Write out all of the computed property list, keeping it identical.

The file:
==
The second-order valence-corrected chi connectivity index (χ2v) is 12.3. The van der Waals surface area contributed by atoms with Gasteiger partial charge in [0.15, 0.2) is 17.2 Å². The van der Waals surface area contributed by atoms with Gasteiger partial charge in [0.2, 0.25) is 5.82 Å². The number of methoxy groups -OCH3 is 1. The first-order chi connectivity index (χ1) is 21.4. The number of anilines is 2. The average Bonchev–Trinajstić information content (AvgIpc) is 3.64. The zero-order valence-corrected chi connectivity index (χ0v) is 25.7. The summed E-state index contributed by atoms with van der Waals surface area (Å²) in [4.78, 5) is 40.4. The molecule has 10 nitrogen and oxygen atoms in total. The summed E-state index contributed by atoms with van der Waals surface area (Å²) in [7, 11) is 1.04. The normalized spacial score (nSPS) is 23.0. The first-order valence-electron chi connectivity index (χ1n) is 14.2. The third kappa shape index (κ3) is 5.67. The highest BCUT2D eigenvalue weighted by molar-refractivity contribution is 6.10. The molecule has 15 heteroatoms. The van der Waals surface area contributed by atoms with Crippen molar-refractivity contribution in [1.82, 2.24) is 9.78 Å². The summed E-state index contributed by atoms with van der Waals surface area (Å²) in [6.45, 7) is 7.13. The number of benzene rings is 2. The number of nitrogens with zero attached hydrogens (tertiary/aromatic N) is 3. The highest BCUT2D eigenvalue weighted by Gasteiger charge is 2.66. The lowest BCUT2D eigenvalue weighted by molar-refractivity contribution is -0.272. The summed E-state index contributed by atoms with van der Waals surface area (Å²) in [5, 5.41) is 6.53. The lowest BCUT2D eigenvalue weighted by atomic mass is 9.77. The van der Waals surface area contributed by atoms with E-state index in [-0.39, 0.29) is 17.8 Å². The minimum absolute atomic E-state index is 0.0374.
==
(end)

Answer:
The second-order valence-corrected chi connectivity index (χ2v) is 12.3. The van der Waals surface area contributed by atoms with Gasteiger partial charge in [0.15, 0.2) is 17.2 Å². The van der Waals surface area contributed by atoms with Gasteiger partial charge in [0.2, 0.25) is 5.82 Å². The number of methoxy groups -OCH3 is 1. The first-order chi connectivity index (χ1) is 21.4. The number of anilines is 2. The average Bonchev–Trinajstić information content (AvgIpc) is 3.64. The zero-order valence-corrected chi connectivity index (χ0v) is 25.7. The summed E-state index contributed by atoms with van der Waals surface area (Å²) in [4.78, 5) is 40.4. The molecule has 10 nitrogen and oxygen atoms in total. The summed E-state index contributed by atoms with van der Waals surface area (Å²) in [7, 11) is 1.04. The normalized spacial score (nSPS) is 23.0. The first-order valence-electron chi connectivity index (χ1n) is 14.2. The third kappa shape index (κ3) is 5.67. The highest BCUT2D eigenvalue weighted by molar-refractivity contribution is 6.10. The molecule has 15 heteroatoms. The van der Waals surface area contributed by atoms with Crippen molar-refractivity contribution in [1.82, 2.24) is 9.78 Å². The summed E-state index contributed by atoms with van der Waals surface area (Å²) in [6.45, 7) is 7.13. The number of benzene rings is 2. The number of nitrogens with zero attached hydrogens (tertiary/aromatic N) is 3. The highest BCUT2D eigenvalue weighted by Gasteiger charge is 2.66. The lowest BCUT2D eigenvalue weighted by molar-refractivity contribution is -0.272. The summed E-state index contributed by atoms with van der Waals surface area (Å²) in [5, 5.41) is 6.53. The lowest BCUT2D eigenvalue weighted by atomic mass is 9.77. The van der Waals surface area contributed by atoms with E-state index in [-0.39, 0.29) is 17.8 Å². The minimum absolute atomic E-state index is 0.0374.